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How Much Do We Want Equal Rights?
Charting Our Course
Inside... Collective Bargaining
1977 Convention Wrap-Up: A Look at Hawaii's Present Economy
Excerpts (Jerry Hess)
Resolution Presented and Passed at State Convention (Adeline Schutz)
Convention Business
State Board
National Energy Conference
Statement of Position
CZM Grant
ERA Means Equal Rights for Men and Women

1977 Convention Wrap-Up: A Look at Hawaii's Present Economy

Eileen Anderson addressed the reciprocal relationship or the state's economy to the State budget and vice versa. Over the past ten years, income to the state government has increased from $204 million to $604 million. The annual rate of increase has ranged from 4;Z in lean years to 20% in good times. The projected increase for this year is 7%. Most of the income to the state comes through taxes: 50% of the general funds from general excise, 32% from income tax, and 4% corporate tax. Obviously in a good business year, income to the state is abundant and state programs can be expanded or new programs developed, which employ a large number of people. the opposite is true in a lean year. Laws that are passed also effect the business community and therefore the economy. Balancing the scale is tricky at best!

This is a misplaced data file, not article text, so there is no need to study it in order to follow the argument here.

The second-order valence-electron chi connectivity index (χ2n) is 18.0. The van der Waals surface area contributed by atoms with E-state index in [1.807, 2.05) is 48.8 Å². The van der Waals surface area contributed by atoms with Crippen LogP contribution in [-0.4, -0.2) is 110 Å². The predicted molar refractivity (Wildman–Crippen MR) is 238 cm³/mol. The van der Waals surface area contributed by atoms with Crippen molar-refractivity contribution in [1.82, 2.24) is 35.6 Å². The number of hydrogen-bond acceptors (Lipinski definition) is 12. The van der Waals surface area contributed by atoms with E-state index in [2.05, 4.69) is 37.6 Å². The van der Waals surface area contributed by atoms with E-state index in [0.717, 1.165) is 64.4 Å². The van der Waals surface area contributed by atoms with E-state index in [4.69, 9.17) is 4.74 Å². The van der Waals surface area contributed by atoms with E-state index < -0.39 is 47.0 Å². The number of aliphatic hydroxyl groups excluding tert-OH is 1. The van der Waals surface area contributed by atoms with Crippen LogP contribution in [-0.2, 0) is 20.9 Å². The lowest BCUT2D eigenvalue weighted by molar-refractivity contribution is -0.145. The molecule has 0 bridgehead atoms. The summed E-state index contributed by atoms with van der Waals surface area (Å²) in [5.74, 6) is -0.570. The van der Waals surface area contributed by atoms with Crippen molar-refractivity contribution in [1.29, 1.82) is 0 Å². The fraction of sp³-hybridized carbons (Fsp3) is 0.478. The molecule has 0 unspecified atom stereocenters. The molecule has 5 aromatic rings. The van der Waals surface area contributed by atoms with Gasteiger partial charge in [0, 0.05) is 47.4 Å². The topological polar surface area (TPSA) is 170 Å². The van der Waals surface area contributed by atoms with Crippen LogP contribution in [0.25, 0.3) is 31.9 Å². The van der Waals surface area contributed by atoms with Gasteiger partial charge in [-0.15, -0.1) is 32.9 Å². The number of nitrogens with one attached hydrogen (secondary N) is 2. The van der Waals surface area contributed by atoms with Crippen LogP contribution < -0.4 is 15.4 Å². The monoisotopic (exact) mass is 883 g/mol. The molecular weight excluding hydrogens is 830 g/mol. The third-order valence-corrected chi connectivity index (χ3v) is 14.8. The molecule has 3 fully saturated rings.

Wesley Hillendahl took issue with the previously mentioned point about the effect of law on business. He said that what we really talk about when we speak of economics is political economics: that various laws dictate the course of the economic activity in the state and country as a whole. He was upset with how far away decisions were being made which affect our local economy. San Francisco (Federal regional office) and Washington, D.C. are taking taxes from localities, but not necessarily returning those dollars in services to the people from which they came. (People in other states are receiving services which we pay For and vice versa.) He emphasized that in any economy "productivity is the key". For Hawaii, he said, we must become an exporting community to maintain our standard of living, that self-sufficiency would be a self-defeating goal.

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